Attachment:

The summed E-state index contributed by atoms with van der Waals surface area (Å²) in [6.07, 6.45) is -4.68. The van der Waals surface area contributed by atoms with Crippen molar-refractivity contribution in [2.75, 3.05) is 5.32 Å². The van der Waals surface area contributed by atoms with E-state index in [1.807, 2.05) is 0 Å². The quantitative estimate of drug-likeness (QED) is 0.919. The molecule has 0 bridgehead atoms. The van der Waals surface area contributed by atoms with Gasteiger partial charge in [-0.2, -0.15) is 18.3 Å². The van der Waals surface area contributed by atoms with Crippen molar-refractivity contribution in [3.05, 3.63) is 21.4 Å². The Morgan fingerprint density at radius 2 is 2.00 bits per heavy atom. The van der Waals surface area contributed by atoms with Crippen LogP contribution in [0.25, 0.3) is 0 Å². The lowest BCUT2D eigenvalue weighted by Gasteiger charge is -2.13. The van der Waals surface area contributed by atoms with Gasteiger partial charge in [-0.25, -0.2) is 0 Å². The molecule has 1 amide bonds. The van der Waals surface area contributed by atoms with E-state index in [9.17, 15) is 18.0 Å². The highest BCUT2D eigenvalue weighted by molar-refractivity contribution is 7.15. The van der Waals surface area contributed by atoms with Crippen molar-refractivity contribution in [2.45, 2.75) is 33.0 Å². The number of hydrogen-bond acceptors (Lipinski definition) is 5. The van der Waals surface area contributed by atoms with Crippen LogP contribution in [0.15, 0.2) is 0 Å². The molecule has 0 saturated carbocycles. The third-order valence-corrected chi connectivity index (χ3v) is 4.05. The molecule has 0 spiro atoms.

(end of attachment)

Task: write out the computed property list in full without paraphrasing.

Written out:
The summed E-state index contributed by atoms with van der Waals surface area (Å²) in [6.07, 6.45) is -4.68. The van der Waals surface area contributed by atoms with Crippen molar-refractivity contribution in [2.75, 3.05) is 5.32 Å². The van der Waals surface area contributed by atoms with E-state index in [1.807, 2.05) is 0 Å². The quantitative estimate of drug-likeness (QED) is 0.919. The molecule has 0 bridgehead atoms. The van der Waals surface area contributed by atoms with Gasteiger partial charge in [-0.2, -0.15) is 18.3 Å². The van der Waals surface area contributed by atoms with Crippen molar-refractivity contribution in [3.05, 3.63) is 21.4 Å². The Morgan fingerprint density at radius 2 is 2.00 bits per heavy atom. The van der Waals surface area contributed by atoms with Crippen LogP contribution in [0.25, 0.3) is 0 Å². The lowest BCUT2D eigenvalue weighted by Gasteiger charge is -2.13. The van der Waals surface area contributed by atoms with Gasteiger partial charge in [-0.25, -0.2) is 0 Å². The molecule has 1 amide bonds. The van der Waals surface area contributed by atoms with E-state index in [9.17, 15) is 18.0 Å². The highest BCUT2D eigenvalue weighted by molar-refractivity contribution is 7.15. The van der Waals surface area contributed by atoms with Crippen molar-refractivity contribution in [2.45, 2.75) is 33.0 Å². The number of hydrogen-bond acceptors (Lipinski definition) is 5. The van der Waals surface area contributed by atoms with Crippen LogP contribution in [0.15, 0.2) is 0 Å². The molecule has 0 saturated carbocycles. The third-order valence-corrected chi connectivity index (χ3v) is 4.05. The molecule has 0 spiro atoms.